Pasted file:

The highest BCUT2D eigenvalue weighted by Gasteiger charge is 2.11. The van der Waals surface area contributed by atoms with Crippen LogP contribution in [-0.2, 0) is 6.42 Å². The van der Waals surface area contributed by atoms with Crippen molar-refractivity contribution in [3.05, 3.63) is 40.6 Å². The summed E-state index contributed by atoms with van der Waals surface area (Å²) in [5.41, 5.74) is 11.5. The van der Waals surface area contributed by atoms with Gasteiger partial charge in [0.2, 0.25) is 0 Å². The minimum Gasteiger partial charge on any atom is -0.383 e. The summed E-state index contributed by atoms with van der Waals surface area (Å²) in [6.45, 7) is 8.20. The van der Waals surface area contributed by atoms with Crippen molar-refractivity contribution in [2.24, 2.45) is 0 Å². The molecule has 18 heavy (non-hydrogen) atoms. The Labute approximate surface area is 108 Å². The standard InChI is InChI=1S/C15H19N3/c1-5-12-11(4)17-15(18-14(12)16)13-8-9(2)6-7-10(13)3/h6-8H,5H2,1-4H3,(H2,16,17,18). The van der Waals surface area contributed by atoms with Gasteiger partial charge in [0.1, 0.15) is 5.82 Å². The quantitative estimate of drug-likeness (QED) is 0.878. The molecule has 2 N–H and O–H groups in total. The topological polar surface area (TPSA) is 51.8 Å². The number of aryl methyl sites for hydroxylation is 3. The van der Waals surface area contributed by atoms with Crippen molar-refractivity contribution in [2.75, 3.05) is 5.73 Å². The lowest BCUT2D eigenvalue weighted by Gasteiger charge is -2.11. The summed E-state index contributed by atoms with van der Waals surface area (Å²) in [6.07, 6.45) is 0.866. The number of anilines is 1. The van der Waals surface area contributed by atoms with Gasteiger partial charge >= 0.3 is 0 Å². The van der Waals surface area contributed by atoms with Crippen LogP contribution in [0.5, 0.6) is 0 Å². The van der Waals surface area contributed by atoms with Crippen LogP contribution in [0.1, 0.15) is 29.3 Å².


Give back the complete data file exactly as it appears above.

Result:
The highest BCUT2D eigenvalue weighted by Gasteiger charge is 2.11. The van der Waals surface area contributed by atoms with Crippen LogP contribution in [-0.2, 0) is 6.42 Å². The van der Waals surface area contributed by atoms with Crippen molar-refractivity contribution in [3.05, 3.63) is 40.6 Å². The summed E-state index contributed by atoms with van der Waals surface area (Å²) in [5.41, 5.74) is 11.5. The van der Waals surface area contributed by atoms with Gasteiger partial charge in [0.2, 0.25) is 0 Å². The minimum Gasteiger partial charge on any atom is -0.383 e. The summed E-state index contributed by atoms with van der Waals surface area (Å²) in [6.45, 7) is 8.20. The van der Waals surface area contributed by atoms with Crippen molar-refractivity contribution in [2.24, 2.45) is 0 Å². The molecule has 18 heavy (non-hydrogen) atoms. The Labute approximate surface area is 108 Å². The standard InChI is InChI=1S/C15H19N3/c1-5-12-11(4)17-15(18-14(12)16)13-8-9(2)6-7-10(13)3/h6-8H,5H2,1-4H3,(H2,16,17,18). The van der Waals surface area contributed by atoms with Gasteiger partial charge in [0.1, 0.15) is 5.82 Å². The quantitative estimate of drug-likeness (QED) is 0.878. The molecule has 2 N–H and O–H groups in total. The topological polar surface area (TPSA) is 51.8 Å². The number of aryl methyl sites for hydroxylation is 3. The van der Waals surface area contributed by atoms with Crippen molar-refractivity contribution in [2.75, 3.05) is 5.73 Å². The lowest BCUT2D eigenvalue weighted by Gasteiger charge is -2.11. The summed E-state index contributed by atoms with van der Waals surface area (Å²) in [6.07, 6.45) is 0.866. The number of anilines is 1. The van der Waals surface area contributed by atoms with Gasteiger partial charge >= 0.3 is 0 Å². The van der Waals surface area contributed by atoms with Crippen LogP contribution in [0.5, 0.6) is 0 Å². The van der Waals surface area contributed by atoms with Crippen LogP contribution in [0.1, 0.15) is 29.3 Å².